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Probe ordered into Bangladesh blast

Shamim Osman injured
Home Minister Mohammad Nasim comforts injured lawmaker Shamim Osman  


NARAYANGANJ, Bangladesh -- A bloody weekend bomb blast that killed at least 22 people has triggered an investigation as Bangladesh enters the lead-up to an election campaign.

Accusations flew after the explosion ripped a party rally injuring more than 100 during a speech Saturday evening in Narayanganj, 16 kilometers (10 miles) from the capital, Dhaka.

The violence was condemned by Jatiya Sangsad, or parliament, and Prime Minister Sheikh Hasina blamed the blast on "the conspirators who want to create political instability to destroy democracy."

"I call upon the nation to resist this type of political terrorism for the sake of democracy," Hasina said in a speech before parliament.

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Fourteen people died instantly as the blast ripped the Narayanganj office of Hasina's Awami League party. Eight more died in hospital or while trying to get there, doctors and police said.

Among the dead were four women, including a mother and her son, a senior police officer said.

"This is a heinous attack and we have ordered an investigation to find the culprits," Home Minister Mohammad Nasim told reporters after visiting the scene in Narayanganj.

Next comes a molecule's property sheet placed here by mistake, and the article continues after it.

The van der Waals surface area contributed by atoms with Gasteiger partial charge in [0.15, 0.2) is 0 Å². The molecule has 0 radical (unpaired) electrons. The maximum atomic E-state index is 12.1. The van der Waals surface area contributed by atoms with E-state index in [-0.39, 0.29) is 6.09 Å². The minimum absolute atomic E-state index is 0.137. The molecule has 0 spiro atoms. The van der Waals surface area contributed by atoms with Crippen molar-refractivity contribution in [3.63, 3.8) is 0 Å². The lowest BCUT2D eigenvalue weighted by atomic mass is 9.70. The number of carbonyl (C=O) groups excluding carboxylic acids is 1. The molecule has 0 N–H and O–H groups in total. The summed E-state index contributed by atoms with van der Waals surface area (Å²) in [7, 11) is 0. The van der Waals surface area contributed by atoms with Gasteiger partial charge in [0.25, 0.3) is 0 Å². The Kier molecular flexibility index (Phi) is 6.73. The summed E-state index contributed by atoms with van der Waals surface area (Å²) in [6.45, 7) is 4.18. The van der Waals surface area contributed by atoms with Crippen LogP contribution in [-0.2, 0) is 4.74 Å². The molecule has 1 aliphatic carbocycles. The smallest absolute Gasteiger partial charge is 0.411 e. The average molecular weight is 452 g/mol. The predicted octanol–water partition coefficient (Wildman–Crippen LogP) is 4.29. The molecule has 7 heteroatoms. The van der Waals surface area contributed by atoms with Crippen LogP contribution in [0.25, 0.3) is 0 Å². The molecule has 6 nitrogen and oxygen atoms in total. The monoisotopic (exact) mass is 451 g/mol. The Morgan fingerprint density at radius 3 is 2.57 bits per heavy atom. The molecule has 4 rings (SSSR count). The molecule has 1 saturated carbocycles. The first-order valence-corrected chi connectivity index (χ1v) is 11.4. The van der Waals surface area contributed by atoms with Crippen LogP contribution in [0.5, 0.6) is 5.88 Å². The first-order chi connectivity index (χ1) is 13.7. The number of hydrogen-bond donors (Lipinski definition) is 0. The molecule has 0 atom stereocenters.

More than 300 activists of the Awami League Party were crammed inside a small auditorium in the party's office when the bomb went off, Reuters reported.

At least 100 people were injured in the explosion, police said. Among them was prominent lawmaker Shamim Osman, who was making a speech at the time.

Osman suffered hand and leg wounds. He and 11 others have been operated upon at Dhaka's Combined Military Hospital.

Police detained a man at the explosion site, but only identified him by one name, Liton, without providing any other details.

No group claimed responsibility for the attack and police did not say if there were any suspects. Hasina has blamed previous attacks on Islamic fundamentalists.

Political rivalries in this poor South Asian nation are intense and violence often erupts ahead of elections. Street fights between rival activists and bomb attacks are common during campaigns.

General elections are scheduled for October.

The blast turned the tin-roof, single-story building into a wreck of twisted iron rods and cement.

The floor and walls of the auditorium were splattered with blood, and severed limbs littered the floor, eyewitnesses said.

"I was jolted out of my bed. The entire neighborhood was shaking," said Mariam Aktar, a housewife living near the building.

Anxious relatives gathered at hospitals to search for their loved ones. Many wept and threw themselves on the bodies that were lined up, waiting to be claimed in two state-run hospitals in Narayanganj and Dhaka.

Hundreds of Awami League activists took to the streets in protest against the worst bombing in recent years.

On Friday, an explosion was averted when police recovered two bombs from an auditorium in the southeastern city of Chittagong, hours before a concert was to begin.

At least 60 people have been killed in 10 bomb attacks in the past two years, according to police.

These include 10 deaths in an explosion at a concert in Dhaka on April 14.

Another 10 people were killed this month in a rare bombing of a Roman Catholic church in the southwestern Gopalganj district.

Reuters contributed to this report.





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